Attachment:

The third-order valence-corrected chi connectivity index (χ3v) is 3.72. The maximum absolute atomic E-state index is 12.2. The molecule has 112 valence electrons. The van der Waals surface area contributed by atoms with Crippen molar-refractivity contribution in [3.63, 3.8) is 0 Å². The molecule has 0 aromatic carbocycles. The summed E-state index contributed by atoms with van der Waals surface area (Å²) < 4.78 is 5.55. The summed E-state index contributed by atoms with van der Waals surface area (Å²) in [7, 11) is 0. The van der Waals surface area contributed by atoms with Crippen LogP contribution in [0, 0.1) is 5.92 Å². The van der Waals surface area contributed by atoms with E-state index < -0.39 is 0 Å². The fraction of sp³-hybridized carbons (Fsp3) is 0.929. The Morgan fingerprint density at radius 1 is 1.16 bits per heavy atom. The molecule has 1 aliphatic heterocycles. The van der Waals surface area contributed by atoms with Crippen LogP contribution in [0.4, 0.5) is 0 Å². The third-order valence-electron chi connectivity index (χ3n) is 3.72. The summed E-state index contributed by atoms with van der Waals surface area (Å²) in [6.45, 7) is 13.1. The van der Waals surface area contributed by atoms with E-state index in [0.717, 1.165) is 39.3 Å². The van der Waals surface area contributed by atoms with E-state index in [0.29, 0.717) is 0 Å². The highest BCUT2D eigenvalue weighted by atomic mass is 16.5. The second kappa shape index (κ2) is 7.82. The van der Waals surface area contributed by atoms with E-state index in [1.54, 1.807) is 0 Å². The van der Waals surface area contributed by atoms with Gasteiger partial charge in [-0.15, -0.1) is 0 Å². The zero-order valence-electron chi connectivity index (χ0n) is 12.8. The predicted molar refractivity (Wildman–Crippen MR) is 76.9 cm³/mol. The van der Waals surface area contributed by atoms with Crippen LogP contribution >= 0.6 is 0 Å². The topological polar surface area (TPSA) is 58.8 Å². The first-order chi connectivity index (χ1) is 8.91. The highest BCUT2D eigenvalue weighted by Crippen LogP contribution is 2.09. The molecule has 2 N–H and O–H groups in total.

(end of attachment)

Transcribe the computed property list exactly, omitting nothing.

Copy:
The third-order valence-corrected chi connectivity index (χ3v) is 3.72. The maximum absolute atomic E-state index is 12.2. The molecule has 112 valence electrons. The van der Waals surface area contributed by atoms with Crippen molar-refractivity contribution in [3.63, 3.8) is 0 Å². The molecule has 0 aromatic carbocycles. The summed E-state index contributed by atoms with van der Waals surface area (Å²) < 4.78 is 5.55. The summed E-state index contributed by atoms with van der Waals surface area (Å²) in [7, 11) is 0. The van der Waals surface area contributed by atoms with Crippen LogP contribution in [0, 0.1) is 5.92 Å². The van der Waals surface area contributed by atoms with E-state index < -0.39 is 0 Å². The fraction of sp³-hybridized carbons (Fsp3) is 0.929. The Morgan fingerprint density at radius 1 is 1.16 bits per heavy atom. The molecule has 1 aliphatic heterocycles. The van der Waals surface area contributed by atoms with Crippen LogP contribution in [0.4, 0.5) is 0 Å². The third-order valence-electron chi connectivity index (χ3n) is 3.72. The summed E-state index contributed by atoms with van der Waals surface area (Å²) in [6.45, 7) is 13.1. The van der Waals surface area contributed by atoms with E-state index in [0.717, 1.165) is 39.3 Å². The van der Waals surface area contributed by atoms with E-state index in [0.29, 0.717) is 0 Å². The highest BCUT2D eigenvalue weighted by atomic mass is 16.5. The second kappa shape index (κ2) is 7.82. The van der Waals surface area contributed by atoms with E-state index in [1.54, 1.807) is 0 Å². The van der Waals surface area contributed by atoms with Gasteiger partial charge in [-0.15, -0.1) is 0 Å². The zero-order valence-electron chi connectivity index (χ0n) is 12.8. The predicted molar refractivity (Wildman–Crippen MR) is 76.9 cm³/mol. The van der Waals surface area contributed by atoms with Crippen LogP contribution >= 0.6 is 0 Å². The topological polar surface area (TPSA) is 58.8 Å². The first-order chi connectivity index (χ1) is 8.91. The highest BCUT2D eigenvalue weighted by Crippen LogP contribution is 2.09. The molecule has 2 N–H and O–H groups in total.